Islamic Schools and Girls’ Education in Indonesia: Lessons for the Taliban

Recent Features

ASEAN Beat | Society | South Asia | Southeast Asia

Islamic Schools and Girls’ Education in Indonesia: Lessons for the Taliban

Indonesia has shown that education based on Islamic precepts is not incompatible with the expansion of education to girls and women.

Islamic Schools and Girls’ Education in Indonesia: Lessons for the Taliban
Credit: Flickr/Asian Development Bank

Indonesia has the world’s largest Islamic education system. Non-state religious organizations run a vast nationwide network of madrasas alongside government owned non-religious schools. These Islamic schools have made important contributions to the expansion of schooling opportunities, particularly for girls, in remote and underdeveloped communities. Indonesia’s experience can be useful for Afghanistan where, since the return of the Taliban to power, concern has been growing over the “Islamization” of the education sector.

Many fear that either schools will be shut down or girls will be excluded. There have been reports, for instance, of Taliban plans to enforce gender segregation, restrict women’s activities outside their homes, impose hijab norms, and replace schools with traditional madrasas.

However, around the world, millions of girls have been schooled under similar conditions, often inspired by strict interpretations of Sharia law. In particular, Indonesia can serve as an important model for the Taliban of how Muslim nations and faith-based organizations can play an important role in expanding girls’ education.

Just like Afghanistan, Indonesia has allowed madrasas to co-exist side by side with secular schools. However, Indonesian madrasas have responded to societal needs by offering girls’ education long before other Muslim countries like Afghanistan, where most madrasas are still either single-sex, or boys only.

Indonesia’s Ministry of Religious Affairs, hand in hand with the country’s two leading Muslim organizations – the reformist Sunni organization Nahdlatul Ulama (NU) and the education and social charity Muhammadiyah – have created a nationwide network of madrasa-educated women. Setting aside ideological differences, both have historically welcomed female students to madrasas.

Although there has been debate over their quality, Indonesian madrasas have achieved gender parity in school enrollment. There are also more girls than boys at the upper secondary level. Even enrolment in informal or traditional Islamic boarding schools (pesantren) is gender-balanced.

Many parts of Afghanistan remain isolated. Poor digital infrastructure and the lack of state schools mean community-based madrasas remain the only viable option to expand girls’ schooling. Even after the trillions of dollars invested by the U.S. government, around two-thirds of secondary school-aged girls in Afghanistan have been left out of school. Indonesia’s model can be a low-cost solution for state authorities to create educational opportunities for girls.

Another Muslim country, Bangladesh, for instance, has followed the Indonesian model of partnership with madrasas. Today, girls outnumber boys in secondary education in Bangladesh.

What’s more, even before the Taliban’s recent demands on veiling and purdah (female segregation), the Indonesian government had imposed similarly restrictive dress codes on school girls back in 2014.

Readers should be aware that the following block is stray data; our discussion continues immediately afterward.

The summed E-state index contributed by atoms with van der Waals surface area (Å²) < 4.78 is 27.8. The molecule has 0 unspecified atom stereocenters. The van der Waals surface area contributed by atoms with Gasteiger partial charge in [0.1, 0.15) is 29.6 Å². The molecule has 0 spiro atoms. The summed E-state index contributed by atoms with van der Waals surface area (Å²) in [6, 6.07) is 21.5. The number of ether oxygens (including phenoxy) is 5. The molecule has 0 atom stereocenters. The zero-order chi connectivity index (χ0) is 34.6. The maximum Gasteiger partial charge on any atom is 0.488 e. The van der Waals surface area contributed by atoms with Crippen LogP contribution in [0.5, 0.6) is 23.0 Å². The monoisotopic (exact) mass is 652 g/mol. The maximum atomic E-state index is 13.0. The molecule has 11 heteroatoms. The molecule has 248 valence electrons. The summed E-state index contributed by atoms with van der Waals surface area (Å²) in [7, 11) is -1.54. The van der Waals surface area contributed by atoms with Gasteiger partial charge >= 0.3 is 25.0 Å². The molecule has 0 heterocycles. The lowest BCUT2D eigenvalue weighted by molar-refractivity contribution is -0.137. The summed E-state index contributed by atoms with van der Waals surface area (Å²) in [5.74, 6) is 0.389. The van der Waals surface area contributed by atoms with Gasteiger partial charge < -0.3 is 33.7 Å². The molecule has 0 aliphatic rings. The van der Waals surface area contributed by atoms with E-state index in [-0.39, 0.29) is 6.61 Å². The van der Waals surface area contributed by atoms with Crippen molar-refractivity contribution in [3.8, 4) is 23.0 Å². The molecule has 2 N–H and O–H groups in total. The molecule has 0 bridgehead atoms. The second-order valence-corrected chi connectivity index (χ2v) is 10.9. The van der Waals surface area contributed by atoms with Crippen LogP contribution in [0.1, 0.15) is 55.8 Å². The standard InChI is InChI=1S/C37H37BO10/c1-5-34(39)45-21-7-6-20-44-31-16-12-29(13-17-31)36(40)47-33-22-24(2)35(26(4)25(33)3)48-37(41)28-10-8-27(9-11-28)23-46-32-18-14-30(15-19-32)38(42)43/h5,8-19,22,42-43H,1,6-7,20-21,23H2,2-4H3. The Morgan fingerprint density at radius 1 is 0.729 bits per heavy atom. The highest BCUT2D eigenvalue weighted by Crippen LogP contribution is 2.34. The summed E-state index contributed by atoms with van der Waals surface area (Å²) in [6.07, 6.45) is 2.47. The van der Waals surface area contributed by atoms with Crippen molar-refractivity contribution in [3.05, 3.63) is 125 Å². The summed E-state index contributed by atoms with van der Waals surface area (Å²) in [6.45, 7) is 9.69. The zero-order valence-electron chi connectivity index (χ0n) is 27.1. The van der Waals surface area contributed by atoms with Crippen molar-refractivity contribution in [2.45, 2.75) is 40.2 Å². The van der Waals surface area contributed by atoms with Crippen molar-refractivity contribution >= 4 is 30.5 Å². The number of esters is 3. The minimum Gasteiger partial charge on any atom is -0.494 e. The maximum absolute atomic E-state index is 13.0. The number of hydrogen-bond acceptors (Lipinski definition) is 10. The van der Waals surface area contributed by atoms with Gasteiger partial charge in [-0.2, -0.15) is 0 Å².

So an important lesson for Afghanistan from Indonesia – as the world’s largest Muslim-majority country – is that even a preference for Sharia law is not in conflict with the global agenda to educate girls in school.

Partnership with madrasas does in some ways undermine the full transformative power of education. However, Muslim communities should be left alone to negotiate civic rights with their ruling elites. Bringing girls to school is the main priority right now – educated women are the best force for future social change.

In Indonesia, a number of women and parents recently spoke out against an earlier government decision to impose hijab norms. These isolated acts of protest are a byproduct of past investments that Indonesia has made in mass schooling since the 1970s. This has resulted in increasing citizen activism, voice, and a sense of empowerment among Indonesian girls and women.

This shows that, over time, a larger and critical mass of educated women can mobilize on common interests and use their literacy to negotiate better rights with state authorities.

Continuous small acts of protest in Indonesia, for instance, eventually led to a landmark decision earlier this year when the Indonesian government banned schools across the country from forcing girls to wear the hijab.

The diversity in the way that Indonesia has expanded educational opportunities for girls – despite intense conservative religious campaigns at the grassroots level – once again reminds us Islamic traditions alone are no barrier to women’s development.

Therefore, in Afghanistan, a country devastated by war and at an early stage of economic development, the world community should demand that the Taliban bring all girls to school.

In fact, the debate should not be about gender segregation and whether or not to mix religion with schooling. Education should be a priority, regardless of the form and type.

If past trends are sustained, schooling will empower Afghan women and help them mobilize further to negotiate more inclusive schooling in the future.

An earlier version of this article appeared was published by the Conversation Indonesia. It is reprinted with permission.